In other parts of the country, hospital policies have become increasingly restrictive, with hospitals reducing the number of visitors to just one person.

At UCSF Health, which on Sunday started a nationwide registry of pregnant women with suspected or confirmed Covid-19, one visitor is permitted in the labor and delivery rooms. And in Washington State, where 110 people have died from the virus, women delivering at U.W. Medicine are allowed one partner (or family member) and one support person, such as a midwife or a doula, said Dr. Catherine M. Albright, an ob-gyn at the U.W. Medical Center.

“I think there would be, especially in Washington State, a very big backlash to not allowing a support person for women in labor,” Dr. Albright said.

According to the American College of Obstetricians and Gynecologists, continuous one-to-one emotional support from someone like a doula or a relative is associated with improved outcomes for women in labor. Benefits include a lower likelihood of cesarean section, increased patient satisfaction and a shorter duration of labor.

Jo Song, who is 40 weeks pregnant and lives in New York City, had considered traveling to another state to give birth, even going so far as to reserve a rental car, she said. But after speaking Monday with her doctor at Mt. Sinai West, she and her husband have decided to stay.

Her husband, Paul Ahn, who jokingly refers to himself as a moula, or male-doula, said he was still grieving that he would miss the birth experience.

“I completely understand the policy and it makes sense,” he said. “As a dad and partner, there’s not much I could do to support my wife in the pregnancy process, and being there in labor is one of the few things that I could do, and I guess I’m just sad that I’m not able to do it.”

Bailey Nolan, 34, is having a baby girl in July and was planning to give birth at Brooklyn Methodist Hospital, part of the NewYork-Presbyterian Hospital network. She said she spent all of Monday on the phone with family members and insurance providers trying to figure out what to do.

Her plan is to drive to Philadelphia, where she has a cousin who is an obstetrician. When she is ready to deliver, they will go to the emergency room there. She said a representative for her insurance company told her that it would be difficult to switch providers and suggested this was her best option.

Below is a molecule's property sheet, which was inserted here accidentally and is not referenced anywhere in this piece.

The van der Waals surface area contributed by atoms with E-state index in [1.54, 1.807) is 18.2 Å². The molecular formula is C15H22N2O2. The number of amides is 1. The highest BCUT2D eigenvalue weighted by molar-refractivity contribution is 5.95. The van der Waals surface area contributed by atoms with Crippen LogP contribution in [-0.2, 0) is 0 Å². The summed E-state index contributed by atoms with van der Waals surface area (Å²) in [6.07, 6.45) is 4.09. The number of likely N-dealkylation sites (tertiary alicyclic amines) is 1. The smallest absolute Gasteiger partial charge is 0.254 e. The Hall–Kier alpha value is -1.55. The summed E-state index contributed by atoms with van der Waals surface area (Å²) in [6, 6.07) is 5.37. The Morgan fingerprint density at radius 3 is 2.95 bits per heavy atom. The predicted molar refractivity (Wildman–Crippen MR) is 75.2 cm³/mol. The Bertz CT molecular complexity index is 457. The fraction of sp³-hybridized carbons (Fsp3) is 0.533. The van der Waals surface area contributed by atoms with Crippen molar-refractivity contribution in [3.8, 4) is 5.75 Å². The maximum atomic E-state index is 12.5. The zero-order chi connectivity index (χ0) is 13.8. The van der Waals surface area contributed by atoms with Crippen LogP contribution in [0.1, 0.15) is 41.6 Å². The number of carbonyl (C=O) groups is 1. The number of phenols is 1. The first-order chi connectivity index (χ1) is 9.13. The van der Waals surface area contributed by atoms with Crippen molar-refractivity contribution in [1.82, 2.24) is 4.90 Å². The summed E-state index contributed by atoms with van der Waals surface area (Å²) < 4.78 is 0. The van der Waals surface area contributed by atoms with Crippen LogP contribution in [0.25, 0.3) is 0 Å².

“I haven’t had the best experience in hospitals, and I am not going to deliver alone,” she said. “If something happens, if there is some kind of emergency, I need someone who knows me to help make decisions in a time of stress.”

She believes it is irresponsible to put women in this position.

“It is not the 1950s, you can’t just expect them to go in and sedate them and push out a baby, and then they come home and dad is there smoking a cigar,” she said. “That is not our reality anymore.”

Jesse Pournaras, a doula based in New York City, created a petition asking Gov. Andrew M. Cuomo to review the no-partners policy. The petition has received more than 200,000 signatures since it was launched.

Pournaras, who spends hours in the hospital with her clients, is concerned that the policy could increase complications for women giving birth. She fears that nurses, who are already overburdened, will not be able to fully monitor potential emergencies.

“I think it is deeply dangerous to have women laboring alone,” she said. “Yes, there are call bells and monitors, but that does not replace having someone in the room 100 percent of the time.”

She is also concerned these policies will have a greater impact on women of color.

“We see that, generally, black women are less believed when they are expressing pain or discomfort,” she said. “They receive less face to face time with care providers and nurses.”

Some women are considering the idea of home births in response to the new policies.

Susan Rannestad, a licensed midwife, said the number of calls she received for midwife services had soared since the new policy was announced.

But she warned against women deciding at the last minute to give birth at home, which she said required months of education, planning and preparation.

“I am concerned that they are not prepared,” Rannestad said. “Home birth is not like going to Walmart and buying a new blanket for your bed.”

“My clients plan their births like they plan their weddings, and the people who are calling now don’t get it,” she said.